Britain used to have a thriving trade in gun making, but no more.
It’s hard to believe now, but there was once a thriving gunmaking industry in Britain. Of course those wonderful custom firearms from famous names such as Purdey or Holland & Holland are still in production. I’m thinking of companies offering sporting firearms people like me could afford. One such company was Birmingham Small Arms (BSA).
Shortly after WWII ended, BSA shipped a prototype bolt-action sporting rifle to US representative Jack Warwick, who asked for input from rifle enthusiasts. Based on their input, BSA made a number of changes. The first production model was shipped in 1954.
At the time, the .222 Rem cartridge was tremendously popular. It made sense to make the first models on a short action, offered in either .22 Hornet or .222 Rem. Later, medium and long actions were added.
The rifle shown here was made in 1955. The action is short, just 7-1/8″ long, but is not particularly small or light. The receiver ring measures 1.350″ in diameter, the size falling in between the Mauser small and large ring actions. Apparently the idea was a short action, but with a receiver strong and rigid enough to support a varmint-weight barrel. The receiver is flat-bottomed with a thick integral recoil lug.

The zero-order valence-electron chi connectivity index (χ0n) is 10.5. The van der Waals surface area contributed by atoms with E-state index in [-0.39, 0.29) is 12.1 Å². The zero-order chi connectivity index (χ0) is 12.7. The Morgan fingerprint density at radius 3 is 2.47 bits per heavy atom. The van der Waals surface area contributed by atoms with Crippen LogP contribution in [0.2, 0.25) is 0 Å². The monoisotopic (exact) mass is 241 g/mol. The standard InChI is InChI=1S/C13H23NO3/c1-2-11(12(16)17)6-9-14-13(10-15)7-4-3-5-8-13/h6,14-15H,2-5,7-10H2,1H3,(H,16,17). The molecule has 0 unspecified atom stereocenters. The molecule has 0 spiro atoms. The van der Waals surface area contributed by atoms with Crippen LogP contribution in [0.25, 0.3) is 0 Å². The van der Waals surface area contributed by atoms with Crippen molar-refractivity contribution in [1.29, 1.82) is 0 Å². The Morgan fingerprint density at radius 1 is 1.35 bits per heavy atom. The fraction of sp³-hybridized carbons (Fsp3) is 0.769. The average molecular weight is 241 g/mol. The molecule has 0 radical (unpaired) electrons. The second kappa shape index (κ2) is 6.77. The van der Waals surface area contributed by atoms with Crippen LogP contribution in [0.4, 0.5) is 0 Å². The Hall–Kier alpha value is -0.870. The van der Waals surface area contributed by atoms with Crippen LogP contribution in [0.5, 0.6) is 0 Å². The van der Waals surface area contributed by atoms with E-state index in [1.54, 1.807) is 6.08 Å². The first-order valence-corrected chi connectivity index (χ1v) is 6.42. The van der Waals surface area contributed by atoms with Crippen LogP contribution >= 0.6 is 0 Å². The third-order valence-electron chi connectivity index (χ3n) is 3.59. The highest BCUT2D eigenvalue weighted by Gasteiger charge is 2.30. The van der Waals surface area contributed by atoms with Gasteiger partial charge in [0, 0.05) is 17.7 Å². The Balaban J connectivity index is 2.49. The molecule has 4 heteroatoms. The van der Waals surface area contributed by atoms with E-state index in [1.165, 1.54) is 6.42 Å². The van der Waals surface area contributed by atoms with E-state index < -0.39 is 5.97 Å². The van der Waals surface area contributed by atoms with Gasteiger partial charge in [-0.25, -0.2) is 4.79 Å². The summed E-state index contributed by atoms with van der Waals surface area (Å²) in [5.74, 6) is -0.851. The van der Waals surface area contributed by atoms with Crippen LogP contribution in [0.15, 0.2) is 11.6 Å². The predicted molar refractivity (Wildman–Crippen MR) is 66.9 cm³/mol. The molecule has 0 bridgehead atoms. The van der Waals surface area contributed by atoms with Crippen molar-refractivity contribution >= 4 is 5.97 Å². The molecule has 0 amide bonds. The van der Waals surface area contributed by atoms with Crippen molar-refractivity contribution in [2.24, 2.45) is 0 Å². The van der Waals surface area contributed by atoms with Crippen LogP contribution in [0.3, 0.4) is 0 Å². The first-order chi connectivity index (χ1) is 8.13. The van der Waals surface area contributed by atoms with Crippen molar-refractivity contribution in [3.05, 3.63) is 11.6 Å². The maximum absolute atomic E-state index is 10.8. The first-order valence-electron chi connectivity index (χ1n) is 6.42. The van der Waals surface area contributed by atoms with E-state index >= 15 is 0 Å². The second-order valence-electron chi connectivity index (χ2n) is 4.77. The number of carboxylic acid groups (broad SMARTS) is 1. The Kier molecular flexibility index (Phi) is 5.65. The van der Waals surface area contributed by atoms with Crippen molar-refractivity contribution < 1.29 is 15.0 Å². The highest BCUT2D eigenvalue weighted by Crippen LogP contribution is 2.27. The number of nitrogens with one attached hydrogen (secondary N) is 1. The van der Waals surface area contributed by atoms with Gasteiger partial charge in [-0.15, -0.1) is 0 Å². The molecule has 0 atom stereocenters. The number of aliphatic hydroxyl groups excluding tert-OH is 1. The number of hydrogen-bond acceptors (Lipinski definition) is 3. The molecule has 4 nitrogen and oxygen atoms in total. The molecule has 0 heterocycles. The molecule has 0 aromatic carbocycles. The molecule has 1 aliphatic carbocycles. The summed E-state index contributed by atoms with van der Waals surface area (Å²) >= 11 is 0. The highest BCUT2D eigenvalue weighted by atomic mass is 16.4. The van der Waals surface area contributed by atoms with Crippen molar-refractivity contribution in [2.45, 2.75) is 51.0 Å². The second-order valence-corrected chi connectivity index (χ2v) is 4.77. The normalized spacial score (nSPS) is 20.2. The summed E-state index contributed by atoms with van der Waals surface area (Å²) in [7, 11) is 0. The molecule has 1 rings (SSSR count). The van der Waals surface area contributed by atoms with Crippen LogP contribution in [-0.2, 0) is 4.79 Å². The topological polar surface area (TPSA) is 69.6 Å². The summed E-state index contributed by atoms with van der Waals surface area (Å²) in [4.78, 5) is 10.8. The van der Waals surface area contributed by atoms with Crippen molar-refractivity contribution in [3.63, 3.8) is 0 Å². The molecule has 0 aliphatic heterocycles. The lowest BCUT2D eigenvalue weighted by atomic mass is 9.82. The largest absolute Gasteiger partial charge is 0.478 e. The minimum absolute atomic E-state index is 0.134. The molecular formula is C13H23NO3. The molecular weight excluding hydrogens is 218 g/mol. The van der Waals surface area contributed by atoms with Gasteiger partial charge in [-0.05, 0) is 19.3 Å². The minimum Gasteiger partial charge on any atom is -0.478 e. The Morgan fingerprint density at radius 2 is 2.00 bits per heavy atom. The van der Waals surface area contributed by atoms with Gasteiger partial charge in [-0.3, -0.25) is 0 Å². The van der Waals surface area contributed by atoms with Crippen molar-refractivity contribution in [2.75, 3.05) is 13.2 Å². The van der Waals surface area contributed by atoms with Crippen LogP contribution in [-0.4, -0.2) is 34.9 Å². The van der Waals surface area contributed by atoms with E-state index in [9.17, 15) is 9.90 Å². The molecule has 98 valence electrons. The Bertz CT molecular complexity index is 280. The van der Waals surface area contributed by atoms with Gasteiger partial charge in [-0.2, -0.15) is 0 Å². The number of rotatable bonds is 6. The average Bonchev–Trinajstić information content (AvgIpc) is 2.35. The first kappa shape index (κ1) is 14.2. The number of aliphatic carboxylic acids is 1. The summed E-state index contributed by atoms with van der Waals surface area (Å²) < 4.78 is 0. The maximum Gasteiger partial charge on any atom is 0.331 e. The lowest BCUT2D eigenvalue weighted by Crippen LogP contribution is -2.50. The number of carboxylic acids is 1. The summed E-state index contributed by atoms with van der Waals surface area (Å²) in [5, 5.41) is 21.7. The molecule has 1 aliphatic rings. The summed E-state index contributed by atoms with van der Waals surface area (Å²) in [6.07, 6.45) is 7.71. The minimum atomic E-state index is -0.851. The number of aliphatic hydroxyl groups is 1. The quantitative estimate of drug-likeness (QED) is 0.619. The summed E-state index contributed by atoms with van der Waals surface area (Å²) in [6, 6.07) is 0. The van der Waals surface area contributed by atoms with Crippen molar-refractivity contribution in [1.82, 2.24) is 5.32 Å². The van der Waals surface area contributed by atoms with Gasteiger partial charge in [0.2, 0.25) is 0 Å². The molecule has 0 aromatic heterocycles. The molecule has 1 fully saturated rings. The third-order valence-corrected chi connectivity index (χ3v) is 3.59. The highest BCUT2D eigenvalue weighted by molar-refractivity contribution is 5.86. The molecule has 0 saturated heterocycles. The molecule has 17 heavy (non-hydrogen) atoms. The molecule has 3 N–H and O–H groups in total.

The operating design is based on the Mauser 98, with two forward locking lugs, non-rotating claw extractor, staggered 4-round capacity double-column magazine, fixed ejector and controlled-round feeding. The bolt face is slotted for the ejector below the top/left lug, and the locking lugs are solid.
The trigger mechanism is a well-designed and well-made 3-lever system. It lets the designers use a strong mainspring to shorten lock time, in conjunction with a crisp, clean trigger break. An extension of the sear serves as the bolt stop.
Story By: Dave Anderson
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